From the day I was born, everything around me was international. As a child born in Rome of Croatian parents, I was wrapped in a shawl made by the daughter of Leo Tolstoy.
When I was two, my family emigrated to Argentina, and I attended an Irish boarding school.
In 1965, I earned a scholarship to study at Cazenovia College outside of Syracuse, New York, and earned a BA in Liberal Arts.
I then went to live in London for four years and began to travel around the world, to Afghanistan, India, Brazil, and Thailand. Through a flatmate in London, I discovered Buddhism, which became a guiding light for my life and the beginning of my journey through nonviolence.
When I returned to Argentina in 1976, I landed in what the Argentines call “the dirty war,” a period of terror in which tens of thousands of those suspected of being guerrillas or sympathizers were kidnapped off of the streets by the army. They were either killed or held in clandestine prisons. I remember those years as "business as usual," but with a river of blood running underneath. When my friends began to disappear, I knew that I could be next.
Suddenly at one particular moment, I knew I was in danger and it was time to leave.
I went to Brazil, to the city of Salvador Bahia with its old colonial buildings, African music and culture and peaceful coastline. There I lived for three years in the Sri Aurobindo ashram, a spiritual community where I, translated books from English into Portuguese, lived in an intense community and made lots of bread.
When I came back again to Argentina in 1982, I was changed forever. But the people of Argentina had also changed forever. Neoliberalism had taken over. The country was in total shambles and the economy was bankrupt. It has not recovered.
In 1989, through a series of serendipitous circumstances, I came to Canada and landed in Quebec. There I studied transpersonal psychology, worked as a physical therapist and taught self-development classes and meditation.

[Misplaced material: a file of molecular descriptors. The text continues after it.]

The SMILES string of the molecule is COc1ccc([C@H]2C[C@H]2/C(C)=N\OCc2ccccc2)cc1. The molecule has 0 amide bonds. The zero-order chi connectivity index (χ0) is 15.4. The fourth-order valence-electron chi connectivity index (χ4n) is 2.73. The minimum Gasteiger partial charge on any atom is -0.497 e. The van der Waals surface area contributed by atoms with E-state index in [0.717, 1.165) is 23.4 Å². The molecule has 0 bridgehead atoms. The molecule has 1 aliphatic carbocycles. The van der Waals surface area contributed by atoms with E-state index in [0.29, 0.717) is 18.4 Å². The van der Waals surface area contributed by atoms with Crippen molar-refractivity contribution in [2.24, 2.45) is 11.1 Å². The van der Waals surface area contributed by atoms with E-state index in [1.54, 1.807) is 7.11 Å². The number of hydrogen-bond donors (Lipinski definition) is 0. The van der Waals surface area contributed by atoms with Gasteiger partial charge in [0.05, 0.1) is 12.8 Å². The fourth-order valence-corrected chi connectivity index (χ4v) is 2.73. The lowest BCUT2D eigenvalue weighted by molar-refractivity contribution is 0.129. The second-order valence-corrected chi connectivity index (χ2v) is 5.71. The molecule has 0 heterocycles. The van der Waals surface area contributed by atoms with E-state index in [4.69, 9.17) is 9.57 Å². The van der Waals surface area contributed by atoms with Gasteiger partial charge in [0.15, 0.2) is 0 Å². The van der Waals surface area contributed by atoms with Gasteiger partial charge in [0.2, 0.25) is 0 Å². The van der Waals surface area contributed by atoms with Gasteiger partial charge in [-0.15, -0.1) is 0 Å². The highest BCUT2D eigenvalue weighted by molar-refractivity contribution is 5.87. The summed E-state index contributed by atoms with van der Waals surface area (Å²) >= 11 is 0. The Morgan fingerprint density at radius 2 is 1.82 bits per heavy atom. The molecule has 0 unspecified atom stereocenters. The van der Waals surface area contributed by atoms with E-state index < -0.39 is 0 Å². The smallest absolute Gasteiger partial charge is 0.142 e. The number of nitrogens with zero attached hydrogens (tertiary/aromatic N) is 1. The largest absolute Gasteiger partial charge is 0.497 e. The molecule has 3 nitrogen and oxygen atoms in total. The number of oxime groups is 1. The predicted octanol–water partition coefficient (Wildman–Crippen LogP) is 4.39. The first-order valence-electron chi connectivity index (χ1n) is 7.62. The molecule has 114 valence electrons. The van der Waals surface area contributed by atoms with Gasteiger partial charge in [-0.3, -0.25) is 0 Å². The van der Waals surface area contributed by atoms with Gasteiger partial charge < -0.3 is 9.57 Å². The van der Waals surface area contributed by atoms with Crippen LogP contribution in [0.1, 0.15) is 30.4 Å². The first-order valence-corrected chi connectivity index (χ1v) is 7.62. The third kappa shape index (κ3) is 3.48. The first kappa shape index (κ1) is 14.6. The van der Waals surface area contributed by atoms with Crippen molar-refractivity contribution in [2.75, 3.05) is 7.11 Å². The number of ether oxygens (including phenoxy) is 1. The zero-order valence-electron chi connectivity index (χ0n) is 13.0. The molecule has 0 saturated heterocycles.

Through another series of connections, I was asked to go to a Cree community in northern Manitoba to be a resident assistant in a women's shelter. I went. That would bring about yet another paradigm shift in my view of the world and in me. I realized I wanted to dedicate my life to teaching nonviolence. For me, this was the best way to express my concerns, my need to serve and my longing for a compassionate world.
After a year, I returned to Quebec, called a friend who was a Franciscan monk, and asked him where I could study nonviolence. He told me about a group based in California, the Nonviolence Service Pace e Bene (peace and all good). I bought their curriculum, “From Violence to Wholeness”, and phoned them to say I was going to organize a translation of the book into French. They agreed and were surprised when it got done in six months.
They invited me to meet them, and promptly hired me as their international program coordinator. I had found my path.
For the past 20 years, I have been a part of that organization, travelling and teaching nonviolence in countries in South America, Europe, Australia and elsewhere. In those years, I met extraordinary people with whom I share a relationship of love and respect.
In 2005, my team at Pace e Bene wrote a handbook called “Engage: Exploring Nonviolent Living”, a work that Michael Nagler, a scholar and practitioner of nonviolence in California, described as a “toolkit for salvation.”
Today, along with a Dutch colleague, I am writing the sequel to that book.
By: Veronica Pelicaric, as told to Carl Stieren.